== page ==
Montana Child Killer Sentenced to 40 Years in Prison
Montana Child Killer Sentenced to 40 Years in Prison

A man was sentenced to 40 years in prison for beating his girlfriend’s toddler to death, according to reports this week.

And a 911 call from Brandon Walter Lee Newberry, of Montana, said it all.

“It’s my fault, it’s my fault,” he screamed. He told police that he was “roughhousing” with his girlfriend’s 2-year-old son before toddler got sick and died days later.

Officials, however, painted a different picture. They said he beat the boy, Forrest Groshelle, tearing a hole in his intestines in February 2015, the Flathead Beacon reported.

Newberry was described as a young man who had major mental health problems after a poor start to his life. They said he could turn his life around if he got 10 years in prison and parole.

The toddler’s family members said his mental health issues aren’t an excuse, reported the Daily Interlake.

“You are a vicious monster,” Kayla Johnson, the aunt of the boy, told the courtroom. She said life imprisonment would be an appropriate punishment. “If it were up to me, you would get the death sentence because that is the sentence you gave to Forrest,” she added.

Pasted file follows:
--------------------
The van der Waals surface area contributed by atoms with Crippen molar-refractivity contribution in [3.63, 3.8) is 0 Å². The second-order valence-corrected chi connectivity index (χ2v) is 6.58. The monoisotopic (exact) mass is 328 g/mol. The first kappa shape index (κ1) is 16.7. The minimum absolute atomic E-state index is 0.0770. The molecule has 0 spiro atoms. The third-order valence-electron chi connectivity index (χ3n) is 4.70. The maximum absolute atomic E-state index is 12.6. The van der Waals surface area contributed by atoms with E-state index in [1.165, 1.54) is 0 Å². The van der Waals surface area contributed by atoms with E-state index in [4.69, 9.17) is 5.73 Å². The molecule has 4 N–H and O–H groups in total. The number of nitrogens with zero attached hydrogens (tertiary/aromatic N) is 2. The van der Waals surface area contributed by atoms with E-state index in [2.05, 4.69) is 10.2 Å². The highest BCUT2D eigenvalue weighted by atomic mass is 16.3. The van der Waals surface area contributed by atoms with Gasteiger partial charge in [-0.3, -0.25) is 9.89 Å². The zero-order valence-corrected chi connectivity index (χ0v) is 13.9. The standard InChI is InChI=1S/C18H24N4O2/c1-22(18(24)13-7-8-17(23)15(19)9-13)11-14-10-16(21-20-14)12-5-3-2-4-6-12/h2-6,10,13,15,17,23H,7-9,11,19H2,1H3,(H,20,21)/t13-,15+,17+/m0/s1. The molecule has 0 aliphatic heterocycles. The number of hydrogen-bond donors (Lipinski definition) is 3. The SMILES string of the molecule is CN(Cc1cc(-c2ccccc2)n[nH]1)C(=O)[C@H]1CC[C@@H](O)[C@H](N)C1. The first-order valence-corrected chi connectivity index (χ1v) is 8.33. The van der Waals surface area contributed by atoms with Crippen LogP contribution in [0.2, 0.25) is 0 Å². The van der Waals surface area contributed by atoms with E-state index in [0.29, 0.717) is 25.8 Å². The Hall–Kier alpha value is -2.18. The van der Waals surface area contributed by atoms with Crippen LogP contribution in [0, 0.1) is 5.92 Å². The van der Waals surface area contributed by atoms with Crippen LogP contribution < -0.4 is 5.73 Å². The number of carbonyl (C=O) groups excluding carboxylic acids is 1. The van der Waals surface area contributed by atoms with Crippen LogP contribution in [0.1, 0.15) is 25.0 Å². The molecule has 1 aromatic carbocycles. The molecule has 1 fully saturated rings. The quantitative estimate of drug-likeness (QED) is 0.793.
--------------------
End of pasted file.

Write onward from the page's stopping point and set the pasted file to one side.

An autopsy showed the Forrest died from blunt-force trauma to his abdomen, which caused a laceration in the small intestine, as the Washington Post reported.

Forrest’s grandmother Cindy Juntunen also testified, telling Flathead District Judge Heidi Ulbricht that killing children isn’t OK.

“What you have taken from us is so devastating,” Juntunen said. “You took my daughter’s laughter, smile, sparkle, joy.”

“I just don’t understand why anyone would do this to such a precious child,” Juntunen said.

Newberry’s sentencing hearing was Tuesday.

“I am more than sorry for what happened,” he said in court, reported the Beacon. “And I want the family to know that this will be with me for the rest of my life.”

His aunt, Teresa Newberry, and a psychologist, Andrea Weisman said that he had depression and social anxiety.

“The combination of his depression, his social anxiety and his untreated attention-deficit hyperactivity disorder created a psychological tsunami,” Weisman said. “He could not form rational or intelligent decisions at the time of the incident.”

Newberry said her nephew turned to drugs and never broke free.

“Brandon’s upbringing was less than ideal,” she said. “Forrest is not the only one who was failed.”

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